I’ve been going back to your earlier question. The message I would say to your clients is this: The main benefit of creativity and innovation and new thinking in your business is not a competitive advantage, though you’ll get that. It is survival. If you’re not prepared to consider new possibilities and innovations and keep trying new things, you won’t survive.

And we see many examples of businesses that were really efficient and good at what they did, but they didn’t adapt fast enough and didn’t change fast enough. And the world we’re in is changing so fast, that, unless you’re prepared to change quickly, you are not going to survive.

DDj: That sounds very good if you ask me because that’s a kick you cannot miss. I love it. Besides puzzles, what exercises can people do regularly to train their minds to think more clearly, and creatively?

PS: Good question leaders should ask themselves, and this is something I’ve read more than once, is If I was fired tomorrow, and somebody new came in who was much, much better in the job and much, much better manager and much, much better leader than I am, what would they do? And if they were starting with a clean sheet and, again, how would they get it differently.

Just imagine this is your first day on a job, and you’re coming in with a completely open mind about the opportunities and the problems, regardless of the decisions you’ve already made. Forget the decisions; forget the policies. What would you do differently if you were coming in tomorrow and you were a really super CEO? You were the best leader in this kind of operation in the world. What questions would you ask, who would you ask, and what different things would you do? And if that’s the case, why don’t you do that?

Imagine you’re a different person, imagine somebody is coming to replace you who’s much better, what would they do? Well, to change this, ask these questions, find out what’s wrong, and fix it… that’s the starting point.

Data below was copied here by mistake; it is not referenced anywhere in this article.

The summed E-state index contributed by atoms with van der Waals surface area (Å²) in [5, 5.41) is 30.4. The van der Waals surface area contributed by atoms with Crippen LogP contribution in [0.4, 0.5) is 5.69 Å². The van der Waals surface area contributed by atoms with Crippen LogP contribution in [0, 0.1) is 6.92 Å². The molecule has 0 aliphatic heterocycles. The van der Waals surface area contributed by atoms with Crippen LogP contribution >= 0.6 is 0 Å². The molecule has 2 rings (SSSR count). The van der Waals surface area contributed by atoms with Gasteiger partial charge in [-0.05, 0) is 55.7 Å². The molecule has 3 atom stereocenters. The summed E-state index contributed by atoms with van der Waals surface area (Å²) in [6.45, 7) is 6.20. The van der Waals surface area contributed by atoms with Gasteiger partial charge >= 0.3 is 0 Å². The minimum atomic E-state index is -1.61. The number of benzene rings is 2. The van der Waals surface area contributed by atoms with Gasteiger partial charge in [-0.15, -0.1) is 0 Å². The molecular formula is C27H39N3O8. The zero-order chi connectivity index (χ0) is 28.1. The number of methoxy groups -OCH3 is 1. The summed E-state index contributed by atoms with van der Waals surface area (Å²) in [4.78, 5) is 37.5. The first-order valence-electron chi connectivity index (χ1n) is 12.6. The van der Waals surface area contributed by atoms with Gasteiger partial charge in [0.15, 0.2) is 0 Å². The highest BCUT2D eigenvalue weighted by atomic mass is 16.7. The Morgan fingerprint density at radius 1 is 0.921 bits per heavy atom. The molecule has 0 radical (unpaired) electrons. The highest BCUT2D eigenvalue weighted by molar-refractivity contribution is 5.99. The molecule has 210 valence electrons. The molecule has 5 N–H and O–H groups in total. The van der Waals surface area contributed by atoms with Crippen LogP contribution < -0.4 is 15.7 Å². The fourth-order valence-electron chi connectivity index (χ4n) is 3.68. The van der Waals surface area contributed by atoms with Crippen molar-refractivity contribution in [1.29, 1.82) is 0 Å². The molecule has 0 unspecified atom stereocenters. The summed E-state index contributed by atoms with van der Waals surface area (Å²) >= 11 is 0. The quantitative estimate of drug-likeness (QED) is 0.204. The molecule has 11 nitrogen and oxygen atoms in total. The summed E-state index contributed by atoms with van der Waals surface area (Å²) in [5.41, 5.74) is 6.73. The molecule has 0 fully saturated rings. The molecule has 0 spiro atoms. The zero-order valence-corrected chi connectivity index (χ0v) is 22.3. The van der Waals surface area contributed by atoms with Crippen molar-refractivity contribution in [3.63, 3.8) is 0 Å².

DDj: Perfect. There is something similar; I think I read it on a blog or something. Questions like Ask yourself how your competitors would crush you without money or/and an incredible amount of money. That was very interesting. I would love for the end of this interview to ask you to share a little more about your work, your lessons online, your master class, where people can find you, and your books, especially the new book.

PS: Well, Destination innovation is my website, and there are many references to my articles. I post a lot of blogs. I do podcasts. I do online courses. I write books. I used to go around the world speaking at conferences and giving workshops all over the place. But that’s all stopped with the Covid, so I’m doing work over Zoom now, which I enjoy doing. And yeah, I’d love to help.

My new book has just come out on Amazon this week. And it’s a fun book, actually. It’s English words. It’s called 1234 Wacky, Witty and Wonderful Words, English words. It’s the English language, really, but it’s fun English language things, things you didn’t know like the word journey. The word journey comes from the French jornee, which was originally the distance you could walk in a single day. So there are lots of things like that. 

DDj: Great! I’ll make sure to get my copy as soon as possible! Thank you for your time and keep up the great work! It’s very important. 

PS: Thanks, Dragana.


Please visit Mr. Paul Sloane’s website to book a lecture, master class, or one on one session and check his Amazon page with all his book titles.